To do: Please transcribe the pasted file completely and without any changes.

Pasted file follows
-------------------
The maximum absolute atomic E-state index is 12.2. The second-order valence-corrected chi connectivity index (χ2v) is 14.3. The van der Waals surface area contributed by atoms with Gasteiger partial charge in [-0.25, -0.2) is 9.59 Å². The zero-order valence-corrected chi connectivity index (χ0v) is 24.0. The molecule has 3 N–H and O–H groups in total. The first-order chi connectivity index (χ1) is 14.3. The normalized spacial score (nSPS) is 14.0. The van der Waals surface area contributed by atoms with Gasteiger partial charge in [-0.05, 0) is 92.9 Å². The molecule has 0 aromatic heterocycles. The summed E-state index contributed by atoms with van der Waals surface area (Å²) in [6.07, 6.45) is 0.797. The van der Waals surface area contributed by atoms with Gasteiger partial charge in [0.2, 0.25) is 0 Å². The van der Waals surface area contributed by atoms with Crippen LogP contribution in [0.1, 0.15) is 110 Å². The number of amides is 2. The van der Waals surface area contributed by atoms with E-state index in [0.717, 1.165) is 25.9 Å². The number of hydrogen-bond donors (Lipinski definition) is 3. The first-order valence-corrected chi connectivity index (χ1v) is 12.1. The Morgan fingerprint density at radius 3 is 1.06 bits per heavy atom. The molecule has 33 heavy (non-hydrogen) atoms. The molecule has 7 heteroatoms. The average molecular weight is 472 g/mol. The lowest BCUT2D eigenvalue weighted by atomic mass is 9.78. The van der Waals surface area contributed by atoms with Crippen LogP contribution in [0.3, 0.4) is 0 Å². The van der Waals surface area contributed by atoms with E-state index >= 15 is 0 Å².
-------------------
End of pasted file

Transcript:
The maximum absolute atomic E-state index is 12.2. The second-order valence-corrected chi connectivity index (χ2v) is 14.3. The van der Waals surface area contributed by atoms with Gasteiger partial charge in [-0.25, -0.2) is 9.59 Å². The zero-order valence-corrected chi connectivity index (χ0v) is 24.0. The molecule has 3 N–H and O–H groups in total. The first-order chi connectivity index (χ1) is 14.3. The normalized spacial score (nSPS) is 14.0. The van der Waals surface area contributed by atoms with Gasteiger partial charge in [-0.05, 0) is 92.9 Å². The molecule has 0 aromatic heterocycles. The summed E-state index contributed by atoms with van der Waals surface area (Å²) in [6.07, 6.45) is 0.797. The van der Waals surface area contributed by atoms with Gasteiger partial charge in [0.2, 0.25) is 0 Å². The van der Waals surface area contributed by atoms with Crippen LogP contribution in [0.1, 0.15) is 110 Å². The number of amides is 2. The van der Waals surface area contributed by atoms with E-state index in [0.717, 1.165) is 25.9 Å². The number of hydrogen-bond donors (Lipinski definition) is 3. The first-order valence-corrected chi connectivity index (χ1v) is 12.1. The Morgan fingerprint density at radius 3 is 1.06 bits per heavy atom. The molecule has 33 heavy (non-hydrogen) atoms. The molecule has 7 heteroatoms. The average molecular weight is 472 g/mol. The lowest BCUT2D eigenvalue weighted by atomic mass is 9.78. The van der Waals surface area contributed by atoms with Crippen LogP contribution in [0.3, 0.4) is 0 Å². The van der Waals surface area contributed by atoms with E-state index >= 15 is 0 Å².